Re: [PATCH] Open Firmware device tree virtual filesystem

From: Segher Boessenkool
Date: Sun Dec 31 2006 - 22:36:37 EST

All we've done is created a trivial implementation for exporting
the device tree to userland that isn't burdened by the powerpc
and sparc legacy code that's in there now.

So now we'll have _3_ different implementations of exporting
the OFW device tree via procfs. Your's, the proc_devtree
of powerpc, and sparc's /proc/openprom

That doesn't make any sense to me, having 3 ways of doing the same
exact thing and making no attempt to share code at all.

Not the same exact thing -- using a text representation for
the property contents is a very different thing (and completely

If you want to do something new that consolidates everything, with the
goal of deprecating the existing stuff, that's great! But with they
way you're doing this, all the sparc and powerpc implementations
really can't take advantage of it.

The problem is that it is almost impossible to consolidate the
current OF code. It would be possible to consolidate the
filesystem code only though (and that's a good plan of course).

Am I the only person who sees something very wrong with this?

No, I completely agree with you on this.

If firmworks really wants to have a spearate filesystem that's fine.
But please start with the ppc or sparc code and massage it into a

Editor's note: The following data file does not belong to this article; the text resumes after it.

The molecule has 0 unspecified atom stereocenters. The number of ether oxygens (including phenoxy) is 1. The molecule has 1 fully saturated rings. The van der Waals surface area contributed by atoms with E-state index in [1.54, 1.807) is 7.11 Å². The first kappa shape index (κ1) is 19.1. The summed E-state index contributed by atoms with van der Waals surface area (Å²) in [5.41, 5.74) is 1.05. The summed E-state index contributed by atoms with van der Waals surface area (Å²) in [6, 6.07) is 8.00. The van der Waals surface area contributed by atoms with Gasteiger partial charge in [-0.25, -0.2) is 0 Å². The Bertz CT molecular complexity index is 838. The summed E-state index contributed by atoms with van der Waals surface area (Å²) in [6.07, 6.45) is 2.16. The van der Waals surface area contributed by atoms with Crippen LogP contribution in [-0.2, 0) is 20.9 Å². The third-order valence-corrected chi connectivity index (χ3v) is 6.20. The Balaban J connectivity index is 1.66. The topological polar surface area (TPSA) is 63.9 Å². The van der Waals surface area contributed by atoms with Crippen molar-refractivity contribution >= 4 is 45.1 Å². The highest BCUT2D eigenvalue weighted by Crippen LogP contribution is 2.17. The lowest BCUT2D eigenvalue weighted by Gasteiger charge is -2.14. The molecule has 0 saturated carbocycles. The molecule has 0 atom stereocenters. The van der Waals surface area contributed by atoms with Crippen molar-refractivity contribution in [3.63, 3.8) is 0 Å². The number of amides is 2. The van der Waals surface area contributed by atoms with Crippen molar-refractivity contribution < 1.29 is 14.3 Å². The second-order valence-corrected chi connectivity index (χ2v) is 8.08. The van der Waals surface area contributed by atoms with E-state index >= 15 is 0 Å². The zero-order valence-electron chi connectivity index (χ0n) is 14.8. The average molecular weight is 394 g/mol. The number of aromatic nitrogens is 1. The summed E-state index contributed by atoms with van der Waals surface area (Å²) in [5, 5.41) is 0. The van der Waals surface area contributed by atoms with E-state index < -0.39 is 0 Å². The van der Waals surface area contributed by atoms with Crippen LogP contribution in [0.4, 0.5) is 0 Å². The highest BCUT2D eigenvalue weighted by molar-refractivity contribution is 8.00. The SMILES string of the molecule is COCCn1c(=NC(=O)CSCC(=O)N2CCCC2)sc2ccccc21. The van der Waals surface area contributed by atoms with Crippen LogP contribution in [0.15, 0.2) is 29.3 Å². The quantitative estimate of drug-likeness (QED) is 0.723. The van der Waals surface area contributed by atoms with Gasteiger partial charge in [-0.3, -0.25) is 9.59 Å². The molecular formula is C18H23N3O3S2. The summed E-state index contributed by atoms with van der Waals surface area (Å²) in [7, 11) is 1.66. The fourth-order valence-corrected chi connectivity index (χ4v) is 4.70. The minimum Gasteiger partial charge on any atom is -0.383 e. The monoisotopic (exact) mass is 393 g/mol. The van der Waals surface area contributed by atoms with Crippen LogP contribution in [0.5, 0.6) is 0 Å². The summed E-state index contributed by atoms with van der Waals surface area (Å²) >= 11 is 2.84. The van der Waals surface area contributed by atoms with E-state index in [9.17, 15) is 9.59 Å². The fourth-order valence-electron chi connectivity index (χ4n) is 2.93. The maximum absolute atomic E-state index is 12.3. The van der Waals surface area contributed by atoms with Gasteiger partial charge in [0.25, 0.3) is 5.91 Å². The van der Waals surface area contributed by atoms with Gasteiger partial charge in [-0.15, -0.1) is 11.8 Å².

a separate filesystem before adding support for a new platform.

It's so much easier to start from scratch in this case ;-)

In case anyone wants to start this based on ppc I'd gladfully help
to test this on pmac (32 and 64bit) and cell (64 bit).

Let's not base it on the PowerPC code, we don't want /proc.

How about this as a high-level design, it would be simple for
the OLPC guys to implement, and very easy for the other archs
to hook up to:

Every architecture that supports the device tree filesystem,
initialises a "struct device_tree_ops" with a bunch of
pointers to functions that allow you to traverse the device
tree and read its properties (and maybe write properties, or
even delete and create new nodes. The devtree filesystem code
simply calls into these functions to do the actual operations
on the device tree (access an in-kernel data structure, call
the OF, or both -- or something entirely different, who knows).


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